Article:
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Saturday, 29 August 2009

More family history

Except I am not being very organised about it and keep hopping off into interesting byeways such as scrolling through part of the 1901 census for Crowland to see if there are any Peppers and Slators I've not come across before. Naturally there are several though they've brought me no nearer finding my great grandmother Sarah Jane Slator. I'm beginning to think she may have gone to America. Some of the Slators from a couple of generations before her seem to have done so.

I've also found someone who was the President of the Chamber of Commerce in St Albans during World War I - a Mr W Fisk - whose parents ran a drapers shop there. These are not my direct ancestors but one of the offshoots from several generations back who are just as intriguing as my immediate relatives. There is also someone - an accountant - who appears to have been in prison in Liverpool in 1844!

It's amazing how much time can be taken up browsing online records and I'm really still only scratching the surface. I'm trying to build up a skeleton - as it were - and then filling in the details later.


NAM said...

I must admit I'm always fascinated by the 'extras' as it were - it gives so much more complete a picture of the family's life for one thing. And it can have a bearing on what one finds: some of my forebears appear to have died quite young, leaving children, and it can be helpful to know their relatives when it comes to finding them afterwards. I'm currently tracing the children of William the Mason's second marriage, who are only half siblings of my great gradfather, but I'm finding them interesting all the same.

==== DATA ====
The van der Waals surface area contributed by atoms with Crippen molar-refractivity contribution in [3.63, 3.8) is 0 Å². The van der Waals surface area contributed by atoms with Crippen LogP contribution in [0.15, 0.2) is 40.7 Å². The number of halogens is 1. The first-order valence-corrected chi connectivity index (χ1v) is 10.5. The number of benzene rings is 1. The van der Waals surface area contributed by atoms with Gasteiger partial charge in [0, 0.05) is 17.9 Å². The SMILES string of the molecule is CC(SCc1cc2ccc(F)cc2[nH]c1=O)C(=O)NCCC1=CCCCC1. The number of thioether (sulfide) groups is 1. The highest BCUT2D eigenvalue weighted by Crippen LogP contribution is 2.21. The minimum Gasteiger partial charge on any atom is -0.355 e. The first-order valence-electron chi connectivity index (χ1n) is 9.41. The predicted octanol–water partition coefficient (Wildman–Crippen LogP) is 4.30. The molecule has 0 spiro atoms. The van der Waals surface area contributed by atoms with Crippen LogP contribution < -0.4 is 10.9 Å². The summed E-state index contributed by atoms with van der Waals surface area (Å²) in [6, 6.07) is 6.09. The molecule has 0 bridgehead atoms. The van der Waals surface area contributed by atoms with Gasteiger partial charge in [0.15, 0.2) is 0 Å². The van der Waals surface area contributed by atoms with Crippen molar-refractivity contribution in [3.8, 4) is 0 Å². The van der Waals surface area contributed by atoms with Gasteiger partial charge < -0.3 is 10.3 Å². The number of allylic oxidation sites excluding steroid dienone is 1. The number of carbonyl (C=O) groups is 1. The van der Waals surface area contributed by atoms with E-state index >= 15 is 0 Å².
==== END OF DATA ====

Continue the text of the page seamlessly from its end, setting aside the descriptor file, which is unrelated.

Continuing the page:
I was interested that you have a Fisk, as that was one great great grandmother's surname, but from a different part of the country.

I daresay one ought to be methodical, but it's much more fun the other way. And you can sometimes find things other than what you're looking for, which is definitely a triumph!

Jilly said...

I suspect many people these days do not realise people died so young in the nineteenth century and what to do with the children when both parents have died was a serious issue. Then of course a lot of people had second families - or even third families in some cases - which could also create its own problems.

I'll have a look at the Fisks again because I don't think they were all from St Albans.

One of my Pepper ancestors married into the Trollope family though I have yet to find a connection with Anthony Trollope!

I think one of the resons why I'm finding so many different connections is that some of the mid 19th century Peppers and Slators went in for very large families most of whom seem to have made it to adulthood surprisingly enough.